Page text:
CIO Mag: Pros and Cons of India Outsourcing

by Brandi Moore on November 18, 2007

This is the question CIO magazine puts through the paces this month with two articles; one focusing on the upside of India and one focusing on the down side.

I think before I write: glass half full or glass half empty?  I am not convinced by the arguments laid out in the half full article.  India is a great place to send your customer service and back office tasks.  Great.  Pretty sure most of the world already knows that.  The author offers little else for us to consume. The cons articles is much more interesting and I pulled the tidbits of interest here. You can read the feature yourself: Half Full / Half Empty

1.) The NEED for an in-country project manager that understands India’s culture to help move the project along.  This is identified as a need for successful projects but is also identified as a big problem because these types of people are not available.  I have already talked about this in other posts.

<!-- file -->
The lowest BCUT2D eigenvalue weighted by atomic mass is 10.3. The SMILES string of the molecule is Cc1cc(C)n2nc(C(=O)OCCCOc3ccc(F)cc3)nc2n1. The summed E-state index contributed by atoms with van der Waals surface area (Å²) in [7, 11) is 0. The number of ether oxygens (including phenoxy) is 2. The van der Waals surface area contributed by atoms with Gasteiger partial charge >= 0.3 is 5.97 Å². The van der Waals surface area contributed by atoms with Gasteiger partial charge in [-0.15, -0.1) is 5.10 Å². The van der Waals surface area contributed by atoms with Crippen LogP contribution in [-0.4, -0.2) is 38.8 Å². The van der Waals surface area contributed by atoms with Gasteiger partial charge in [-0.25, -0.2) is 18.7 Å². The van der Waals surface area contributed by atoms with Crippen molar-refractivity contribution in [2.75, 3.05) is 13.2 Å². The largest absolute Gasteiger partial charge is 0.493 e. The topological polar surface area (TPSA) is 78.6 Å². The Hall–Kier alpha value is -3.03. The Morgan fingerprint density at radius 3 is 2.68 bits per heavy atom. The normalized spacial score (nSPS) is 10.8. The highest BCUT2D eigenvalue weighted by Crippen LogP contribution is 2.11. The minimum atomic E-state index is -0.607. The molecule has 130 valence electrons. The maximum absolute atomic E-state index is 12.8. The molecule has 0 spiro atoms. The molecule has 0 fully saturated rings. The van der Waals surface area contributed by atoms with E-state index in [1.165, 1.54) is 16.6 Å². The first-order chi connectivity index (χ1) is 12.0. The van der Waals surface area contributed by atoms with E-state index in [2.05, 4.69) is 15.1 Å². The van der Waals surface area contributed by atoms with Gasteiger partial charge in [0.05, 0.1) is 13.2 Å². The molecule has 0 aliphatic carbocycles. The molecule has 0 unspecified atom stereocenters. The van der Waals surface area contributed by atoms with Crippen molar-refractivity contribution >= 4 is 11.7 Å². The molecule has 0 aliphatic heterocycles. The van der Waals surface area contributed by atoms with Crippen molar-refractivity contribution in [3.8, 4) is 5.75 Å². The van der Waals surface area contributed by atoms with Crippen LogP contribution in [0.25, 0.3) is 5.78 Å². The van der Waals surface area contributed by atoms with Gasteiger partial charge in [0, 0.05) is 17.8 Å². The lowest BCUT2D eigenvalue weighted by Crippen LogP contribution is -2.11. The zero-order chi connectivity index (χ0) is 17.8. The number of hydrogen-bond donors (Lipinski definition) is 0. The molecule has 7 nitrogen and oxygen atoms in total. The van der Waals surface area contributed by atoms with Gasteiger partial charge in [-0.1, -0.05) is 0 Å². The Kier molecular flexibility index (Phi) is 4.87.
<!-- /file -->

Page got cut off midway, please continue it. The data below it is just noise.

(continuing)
2.) Infrastructure. I am really starting to wonder when India is going to wake up and do something about their infrastructure.  Its the pits.  Really.  I have profiled other groups here who are living with infrastructure issues that impact their delivery of goods to market.  This piece does not speak to that problem, rather they complain about how long it takes to traverse Bangalore or get to the airport. So, in essence the infrastructure is starting to hit executives where it really matters: the time column.  China is outspending India 7 to 1 in this area.  How long will it take India to make changes?

3.) The Raging Rupee.  This article claims the recent dollar to rupee exchange has “has eroded about 11 percent of the dollar’s purchasing power in India”  Yikes.  11% is a big number.  Firms are currently absorbing this cost but its expected that times will change in the coming months.  Previous hours that were not billed out will be…and contract negotiations will not be pretty.

4.) Rising alternatives.  The author talks about India “Fatigue” and the availability of workers in other places such as Eastern Europe, Mexico, Latin America, Middle East etc… However, I believe they are missing the point of globalization, which is SPEED.  SPEED is gained by having multiple working on the same problem across multiple time zones.

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